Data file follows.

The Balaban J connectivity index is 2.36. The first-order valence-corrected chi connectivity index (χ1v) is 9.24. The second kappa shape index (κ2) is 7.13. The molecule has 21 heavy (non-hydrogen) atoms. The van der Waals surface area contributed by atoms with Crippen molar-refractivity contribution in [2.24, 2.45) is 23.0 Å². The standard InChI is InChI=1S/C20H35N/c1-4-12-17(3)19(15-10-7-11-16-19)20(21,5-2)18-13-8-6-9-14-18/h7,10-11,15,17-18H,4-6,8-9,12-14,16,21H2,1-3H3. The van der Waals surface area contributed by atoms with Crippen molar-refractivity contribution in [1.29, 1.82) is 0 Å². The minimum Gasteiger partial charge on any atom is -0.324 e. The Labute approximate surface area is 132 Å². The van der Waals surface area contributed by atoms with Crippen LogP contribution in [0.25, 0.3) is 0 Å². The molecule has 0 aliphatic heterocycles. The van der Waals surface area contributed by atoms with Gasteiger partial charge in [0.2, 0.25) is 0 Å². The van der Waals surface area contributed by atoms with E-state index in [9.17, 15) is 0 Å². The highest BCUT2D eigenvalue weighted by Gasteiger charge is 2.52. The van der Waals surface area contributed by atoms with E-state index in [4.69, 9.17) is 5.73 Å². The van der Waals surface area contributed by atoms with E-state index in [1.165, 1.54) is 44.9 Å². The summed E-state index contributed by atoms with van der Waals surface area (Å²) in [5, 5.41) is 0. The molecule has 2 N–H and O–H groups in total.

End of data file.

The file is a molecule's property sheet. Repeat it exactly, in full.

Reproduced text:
The Balaban J connectivity index is 2.36. The first-order valence-corrected chi connectivity index (χ1v) is 9.24. The second kappa shape index (κ2) is 7.13. The molecule has 21 heavy (non-hydrogen) atoms. The van der Waals surface area contributed by atoms with Crippen molar-refractivity contribution in [2.24, 2.45) is 23.0 Å². The standard InChI is InChI=1S/C20H35N/c1-4-12-17(3)19(15-10-7-11-16-19)20(21,5-2)18-13-8-6-9-14-18/h7,10-11,15,17-18H,4-6,8-9,12-14,16,21H2,1-3H3. The van der Waals surface area contributed by atoms with Crippen molar-refractivity contribution in [1.29, 1.82) is 0 Å². The minimum Gasteiger partial charge on any atom is -0.324 e. The Labute approximate surface area is 132 Å². The van der Waals surface area contributed by atoms with Crippen LogP contribution in [0.25, 0.3) is 0 Å². The molecule has 0 aliphatic heterocycles. The van der Waals surface area contributed by atoms with Gasteiger partial charge in [0.2, 0.25) is 0 Å². The van der Waals surface area contributed by atoms with E-state index in [9.17, 15) is 0 Å². The highest BCUT2D eigenvalue weighted by Gasteiger charge is 2.52. The van der Waals surface area contributed by atoms with E-state index in [4.69, 9.17) is 5.73 Å². The van der Waals surface area contributed by atoms with E-state index in [1.165, 1.54) is 44.9 Å². The summed E-state index contributed by atoms with van der Waals surface area (Å²) in [5, 5.41) is 0. The molecule has 2 N–H and O–H groups in total.